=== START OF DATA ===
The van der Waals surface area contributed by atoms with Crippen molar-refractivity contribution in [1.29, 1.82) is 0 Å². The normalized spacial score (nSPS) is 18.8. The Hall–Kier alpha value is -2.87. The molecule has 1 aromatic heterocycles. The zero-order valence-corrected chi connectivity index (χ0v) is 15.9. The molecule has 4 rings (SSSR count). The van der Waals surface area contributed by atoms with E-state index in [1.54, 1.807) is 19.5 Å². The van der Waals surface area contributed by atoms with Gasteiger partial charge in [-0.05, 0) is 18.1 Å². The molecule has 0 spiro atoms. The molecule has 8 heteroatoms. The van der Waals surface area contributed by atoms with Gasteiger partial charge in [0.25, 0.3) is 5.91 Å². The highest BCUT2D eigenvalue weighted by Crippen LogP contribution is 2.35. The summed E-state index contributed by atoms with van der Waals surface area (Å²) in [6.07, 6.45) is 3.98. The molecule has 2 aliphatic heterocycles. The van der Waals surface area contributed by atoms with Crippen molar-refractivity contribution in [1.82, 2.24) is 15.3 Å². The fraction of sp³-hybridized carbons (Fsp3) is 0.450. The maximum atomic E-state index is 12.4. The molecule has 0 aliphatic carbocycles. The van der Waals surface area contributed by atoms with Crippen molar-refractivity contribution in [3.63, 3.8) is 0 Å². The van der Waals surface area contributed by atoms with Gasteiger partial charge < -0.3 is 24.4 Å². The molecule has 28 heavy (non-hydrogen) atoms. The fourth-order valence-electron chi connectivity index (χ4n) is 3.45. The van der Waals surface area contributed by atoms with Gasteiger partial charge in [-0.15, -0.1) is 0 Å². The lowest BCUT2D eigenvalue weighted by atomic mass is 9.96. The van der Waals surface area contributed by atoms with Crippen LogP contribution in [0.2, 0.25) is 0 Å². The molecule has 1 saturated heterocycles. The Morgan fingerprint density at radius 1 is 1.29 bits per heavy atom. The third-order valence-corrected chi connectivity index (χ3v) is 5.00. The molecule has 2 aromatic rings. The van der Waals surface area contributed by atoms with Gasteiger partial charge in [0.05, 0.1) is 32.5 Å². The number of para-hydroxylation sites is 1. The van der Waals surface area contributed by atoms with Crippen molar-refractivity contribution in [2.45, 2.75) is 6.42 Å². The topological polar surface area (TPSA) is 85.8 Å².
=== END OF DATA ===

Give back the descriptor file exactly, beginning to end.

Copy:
The van der Waals surface area contributed by atoms with Crippen molar-refractivity contribution in [1.29, 1.82) is 0 Å². The normalized spacial score (nSPS) is 18.8. The Hall–Kier alpha value is -2.87. The molecule has 1 aromatic heterocycles. The zero-order valence-corrected chi connectivity index (χ0v) is 15.9. The molecule has 4 rings (SSSR count). The van der Waals surface area contributed by atoms with E-state index in [1.54, 1.807) is 19.5 Å². The van der Waals surface area contributed by atoms with Gasteiger partial charge in [-0.05, 0) is 18.1 Å². The molecule has 0 spiro atoms. The molecule has 8 heteroatoms. The van der Waals surface area contributed by atoms with Gasteiger partial charge in [0.25, 0.3) is 5.91 Å². The highest BCUT2D eigenvalue weighted by Crippen LogP contribution is 2.35. The summed E-state index contributed by atoms with van der Waals surface area (Å²) in [6.07, 6.45) is 3.98. The molecule has 2 aliphatic heterocycles. The van der Waals surface area contributed by atoms with Crippen molar-refractivity contribution in [1.82, 2.24) is 15.3 Å². The fraction of sp³-hybridized carbons (Fsp3) is 0.450. The maximum atomic E-state index is 12.4. The molecule has 0 aliphatic carbocycles. The van der Waals surface area contributed by atoms with Crippen molar-refractivity contribution in [3.63, 3.8) is 0 Å². The van der Waals surface area contributed by atoms with Gasteiger partial charge < -0.3 is 24.4 Å². The molecule has 28 heavy (non-hydrogen) atoms. The fourth-order valence-electron chi connectivity index (χ4n) is 3.45. The van der Waals surface area contributed by atoms with Gasteiger partial charge in [-0.15, -0.1) is 0 Å². The lowest BCUT2D eigenvalue weighted by atomic mass is 9.96. The van der Waals surface area contributed by atoms with Crippen LogP contribution in [0.2, 0.25) is 0 Å². The molecule has 1 saturated heterocycles. The Morgan fingerprint density at radius 1 is 1.29 bits per heavy atom. The third-order valence-corrected chi connectivity index (χ3v) is 5.00. The molecule has 2 aromatic rings. The van der Waals surface area contributed by atoms with Gasteiger partial charge in [0.05, 0.1) is 32.5 Å². The number of para-hydroxylation sites is 1. The van der Waals surface area contributed by atoms with Crippen molar-refractivity contribution in [2.45, 2.75) is 6.42 Å². The topological polar surface area (TPSA) is 85.8 Å².